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Acupuncture for sciatica

There isn’t a week when our acupuncturist Rachel doesn’t see handful of cases of sciatica in her clinic.

A person with sciatica will have intense pain radiating from lower back or buttock to below the knee and into the foot. The pain from sciatica can stop a person from engaging in everyday activities such as walking, sitting and sleeping. The constant pain can also take its toll emotionally. People with back and leg pain are more likely to take time of work and take longer to recover than those with just back pain.

If you think that you have sciatica, the first thing you should do is see your GP. They are likely to prescribe you medication for the pain. Non-steroidal anti-inflammatory drugs (NSAIDs) are the most frequently prescribed medication for sciatica, although you may also be prescribed codeine, morphine or tramadol.

Acupuncture is an option for people who would like to reduce the severity of pain, improve their mobility, without the side effects associated with medication. Acupuncture has been shown to be better for overall recovery than conventional care.

Studies have shown that acupuncture is more effective than medication (NSAIDs, e.g. ibuprofen) in reducing the severity of pain, improving motor function and quality of life, with fewer side effects. The World Health Organization recognises that acupuncture has been proven to be effective in the treatment of sciatica.

Acupuncture activates specific points along the body’s energy channels or meridians. Quite often the bladder and gallbladder channels are involved in the treatment of sciatica. The bladder channel runs from the base of the back, through the buttock, down to the back of the knee, before travelling down the outer edge of the calf and the foot. The gallbladder channel also travels from the sacrum, into the groin and then to the hip, down the outside of the leg and into the foot.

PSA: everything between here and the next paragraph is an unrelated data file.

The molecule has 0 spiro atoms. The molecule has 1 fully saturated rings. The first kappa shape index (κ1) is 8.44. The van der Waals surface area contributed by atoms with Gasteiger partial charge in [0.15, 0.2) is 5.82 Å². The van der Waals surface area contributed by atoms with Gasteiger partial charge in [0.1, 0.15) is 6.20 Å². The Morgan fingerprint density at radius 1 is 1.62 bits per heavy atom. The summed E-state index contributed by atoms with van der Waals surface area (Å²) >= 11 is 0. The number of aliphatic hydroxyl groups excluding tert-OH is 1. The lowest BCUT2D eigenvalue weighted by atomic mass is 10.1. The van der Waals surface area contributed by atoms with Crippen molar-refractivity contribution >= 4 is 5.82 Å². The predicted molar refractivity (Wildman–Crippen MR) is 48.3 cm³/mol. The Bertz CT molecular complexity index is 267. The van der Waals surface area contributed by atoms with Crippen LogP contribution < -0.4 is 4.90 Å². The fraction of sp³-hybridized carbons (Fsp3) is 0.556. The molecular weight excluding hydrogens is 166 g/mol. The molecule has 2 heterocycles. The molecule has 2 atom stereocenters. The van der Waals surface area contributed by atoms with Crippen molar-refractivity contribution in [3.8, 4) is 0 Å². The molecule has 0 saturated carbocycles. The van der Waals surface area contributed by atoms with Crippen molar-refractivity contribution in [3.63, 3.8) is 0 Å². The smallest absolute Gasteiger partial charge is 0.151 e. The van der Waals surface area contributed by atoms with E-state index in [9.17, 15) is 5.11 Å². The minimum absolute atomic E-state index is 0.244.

During an acupuncture treatment, fine sterile needles may be inserted into points along these channels and also at points away from the area of pain. I will often use a herb called moxa at certain points to increase the strength of the treatment and to provide the patient with some relief from the pain.

Over a series of treatments, patients tell me that the pain bothers them less, that they are more able to do everyday tasks and are sleeping better. They also tell me that they feel they are coping better with the pain and are in a better mood. It is so satisfying to hear patients tell me that they are sleeping in their own bed again, rather than on the living room floor, or have returned to work.

If you would like to have acupuncture for sciatica, then please get in touch by calling Rachel Edney on 07815 097473 or email her


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